Pulling One’s Head In

The Chinese year of the dog started last Friday. I have never been a big CNY person. I enjoy the “tuan nian” dinner when everyone would back in the home of the eldest living person of the extended family, on the eve and a big dinner happens, with a spread big enough to break a large dining table. Other than that, there is little else I enjoy about the festivities.

So, I went along with a couple of cursory elements such as dressing up in shades of red when Tress asked me to and going to a dinner at U Jin’s notwithstanding that was way yonder in Point Cook.

That dinner was on Sat night and Tress and I had spent the morning cleaning up the garden. Tress did loads of clearing up around the herbs area, where weeds had started to take over. I did my usual trimming, mowing and sweeping, along with a bit of mulching. Tress had made a cake earlier and so all we had to do was to make a salad. U Seng messaged us to get a ride so we stopped by his place en route to PC.

There were a bunch of people at the dinner, mostly extended family on Tress’ side. There were a few people from Marina’s (U Jin’s daughter) café. There was a lot of eating and laughing so that was really nice. David (Tress’ cousin) and Jessica his partner, sort of became a centre of attention somewhat, as most of us realised for the first time, they were expecting a baby. We were soon talking about the baby, including whether David, who is an obstetrician and gynaecologist, was going to be the doctor in charged. Of course he was never going to be that, with the whole thing pregnant with conflict galore. Tress and I also talked to and got to know Jessica, who is German, a little bit better.

We left U Jin’s just after 11pm and just when we were a few minutes from arriving home, we got a call from Auntie Pin, who told us Tress had left her phone behind. So we had to organise to get it back the next day and thankfully Marina offered to take it back with her to her apartment in Docklands.

So the next day after St Alf’s we trekked into the city on the metro, met with Marina in an apartment in Docklands which she was checking out to buy, and picked up the phone. We then wanted to head to Hawker Chan, a Singapore Michelin Star winner for hawker food, on Lonsdale Street. We had to snake our way through thick crowds on Little Lonsdale and Russell Street, which was closed to vehicle traffic (only food traffic allowed) to host Chinese New Year stalls. Hawker Chan had a long queue outside, so we headed to another joint before doing some window shopping in the city.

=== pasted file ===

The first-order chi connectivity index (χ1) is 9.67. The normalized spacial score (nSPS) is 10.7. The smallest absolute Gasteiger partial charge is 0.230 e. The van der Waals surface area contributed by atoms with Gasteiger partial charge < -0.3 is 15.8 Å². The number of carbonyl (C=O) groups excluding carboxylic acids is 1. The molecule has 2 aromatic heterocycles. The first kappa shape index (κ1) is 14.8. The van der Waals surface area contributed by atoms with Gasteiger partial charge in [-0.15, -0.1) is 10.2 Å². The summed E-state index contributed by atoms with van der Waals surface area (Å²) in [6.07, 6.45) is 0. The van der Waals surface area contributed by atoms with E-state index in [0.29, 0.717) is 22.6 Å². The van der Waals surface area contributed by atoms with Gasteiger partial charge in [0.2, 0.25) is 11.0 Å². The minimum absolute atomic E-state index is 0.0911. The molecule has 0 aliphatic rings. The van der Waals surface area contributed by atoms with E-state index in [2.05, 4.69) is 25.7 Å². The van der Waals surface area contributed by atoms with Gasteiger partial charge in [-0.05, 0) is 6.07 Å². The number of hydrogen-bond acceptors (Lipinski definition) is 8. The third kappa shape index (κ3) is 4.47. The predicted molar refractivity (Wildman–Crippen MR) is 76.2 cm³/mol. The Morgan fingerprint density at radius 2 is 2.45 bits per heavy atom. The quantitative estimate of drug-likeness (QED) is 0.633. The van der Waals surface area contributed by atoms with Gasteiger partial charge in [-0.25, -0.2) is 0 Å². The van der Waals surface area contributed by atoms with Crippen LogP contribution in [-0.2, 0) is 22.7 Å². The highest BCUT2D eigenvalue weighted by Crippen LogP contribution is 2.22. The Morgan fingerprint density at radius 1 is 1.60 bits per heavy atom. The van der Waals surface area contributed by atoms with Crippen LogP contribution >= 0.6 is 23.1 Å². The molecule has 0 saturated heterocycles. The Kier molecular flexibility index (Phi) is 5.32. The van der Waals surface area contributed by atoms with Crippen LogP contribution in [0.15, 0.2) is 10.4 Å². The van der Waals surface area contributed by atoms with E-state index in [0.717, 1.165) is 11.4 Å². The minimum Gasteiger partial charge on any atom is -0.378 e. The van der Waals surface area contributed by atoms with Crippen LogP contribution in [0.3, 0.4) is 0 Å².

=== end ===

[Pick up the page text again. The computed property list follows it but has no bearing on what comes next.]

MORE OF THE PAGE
We headed home just before 4, did some grocery shopping and then went home and walked the little fellow. Later as Tress started preparing the morning brekky for today, the cricket on the oval finished but the players had a celebration of sorts in the clubhouse. There was Bollywood music blaring from the clubhouse and as the clubhouse was only about 200-300m from our home, it was loud enough to be a distraction in our home.

As I closed the windows to reduce the noise, I asked myself what has happened to the Australia we came to, all those years ago. When I first came to Sydney back when Bob Hawke was PM, it took a few months but then I fell in love with Australia. I have always loved living here since that time. Australians, as far as I understand, work hard, hate making a fuss of anything, preferred to laugh away most things thus earning that laidback persona now well known in most circles all over the world. We’d be as quick to tell someone to pull his head in – ie don’t make too much of a fuss of anything – as we’d be to check ourselves so as to stay quiet. It is a lesson I find myself needing to learn over and over again, as I seek to overcome my impatient fault-finding self. We also love our wide-open spaces where we’d wander along to find our own nooks and corners to enjoy peace and quiet. We hate a scene and we hate behaving like seagulls or galahs, making unnecessary ruckus of anything. Other than at sporting events or rock concerts, we hate crowds and loud noises.

So when I think of the arvo I had – one where Chinese New Year brought noise, crowd and mayhem on the streets in the city and where cricket teams made up mostly of people of Indian descent blare loud music in an oval clubhouse located in a quiet residential area – I wondered what people who treasured peace and quiet like I do, must have thought about what has become of this country.

The laidback Aussies would probably not say much about such new phenomena in our backyard. We’d pull our heads in and find another quieter spot. This country is still big enough. I wonder if that partly explains why in the past year, I’ve looked at making a “tree-change”, seeking to move away and into quieter pockets here in Melbourne.



In recent months, I’ve turned on the sprinkler on the front lawn, about an hour before sunset. I’d leave it on for about 20 minutes. Yesterday, while the sprinkler was spitting, a couple of magpies descended onto the lawn. They stood under the showers, apparently having a wash. Even if you’re free as a bird, you need the occasional wash, it would seem.

Tress home